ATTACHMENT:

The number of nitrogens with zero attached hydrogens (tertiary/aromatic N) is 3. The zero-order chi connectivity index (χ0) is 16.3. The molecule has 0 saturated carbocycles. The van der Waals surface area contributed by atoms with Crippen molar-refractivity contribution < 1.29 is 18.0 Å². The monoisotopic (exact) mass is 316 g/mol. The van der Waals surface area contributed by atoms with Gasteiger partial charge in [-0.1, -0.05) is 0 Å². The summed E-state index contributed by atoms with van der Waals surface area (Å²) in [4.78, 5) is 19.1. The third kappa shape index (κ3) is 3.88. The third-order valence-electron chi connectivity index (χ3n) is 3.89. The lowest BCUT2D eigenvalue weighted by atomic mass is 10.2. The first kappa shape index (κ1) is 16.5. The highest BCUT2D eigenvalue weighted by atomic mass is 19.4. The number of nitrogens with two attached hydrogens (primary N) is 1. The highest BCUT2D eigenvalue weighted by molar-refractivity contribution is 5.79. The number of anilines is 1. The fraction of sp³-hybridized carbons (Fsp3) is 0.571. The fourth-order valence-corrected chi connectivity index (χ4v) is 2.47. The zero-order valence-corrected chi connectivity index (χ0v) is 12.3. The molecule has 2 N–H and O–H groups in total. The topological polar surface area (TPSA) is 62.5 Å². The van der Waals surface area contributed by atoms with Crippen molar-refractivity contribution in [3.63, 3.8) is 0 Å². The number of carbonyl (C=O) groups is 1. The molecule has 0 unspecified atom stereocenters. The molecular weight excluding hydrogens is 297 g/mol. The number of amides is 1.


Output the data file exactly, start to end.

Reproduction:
The number of nitrogens with zero attached hydrogens (tertiary/aromatic N) is 3. The zero-order chi connectivity index (χ0) is 16.3. The molecule has 0 saturated carbocycles. The van der Waals surface area contributed by atoms with Crippen molar-refractivity contribution < 1.29 is 18.0 Å². The monoisotopic (exact) mass is 316 g/mol. The van der Waals surface area contributed by atoms with Gasteiger partial charge in [-0.1, -0.05) is 0 Å². The summed E-state index contributed by atoms with van der Waals surface area (Å²) in [4.78, 5) is 19.1. The third kappa shape index (κ3) is 3.88. The third-order valence-electron chi connectivity index (χ3n) is 3.89. The lowest BCUT2D eigenvalue weighted by atomic mass is 10.2. The first kappa shape index (κ1) is 16.5. The highest BCUT2D eigenvalue weighted by atomic mass is 19.4. The number of nitrogens with two attached hydrogens (primary N) is 1. The highest BCUT2D eigenvalue weighted by molar-refractivity contribution is 5.79. The number of anilines is 1. The fraction of sp³-hybridized carbons (Fsp3) is 0.571. The fourth-order valence-corrected chi connectivity index (χ4v) is 2.47. The zero-order valence-corrected chi connectivity index (χ0v) is 12.3. The molecule has 2 N–H and O–H groups in total. The topological polar surface area (TPSA) is 62.5 Å². The van der Waals surface area contributed by atoms with Crippen molar-refractivity contribution in [3.63, 3.8) is 0 Å². The number of carbonyl (C=O) groups is 1. The molecule has 0 unspecified atom stereocenters. The molecular weight excluding hydrogens is 297 g/mol. The number of amides is 1.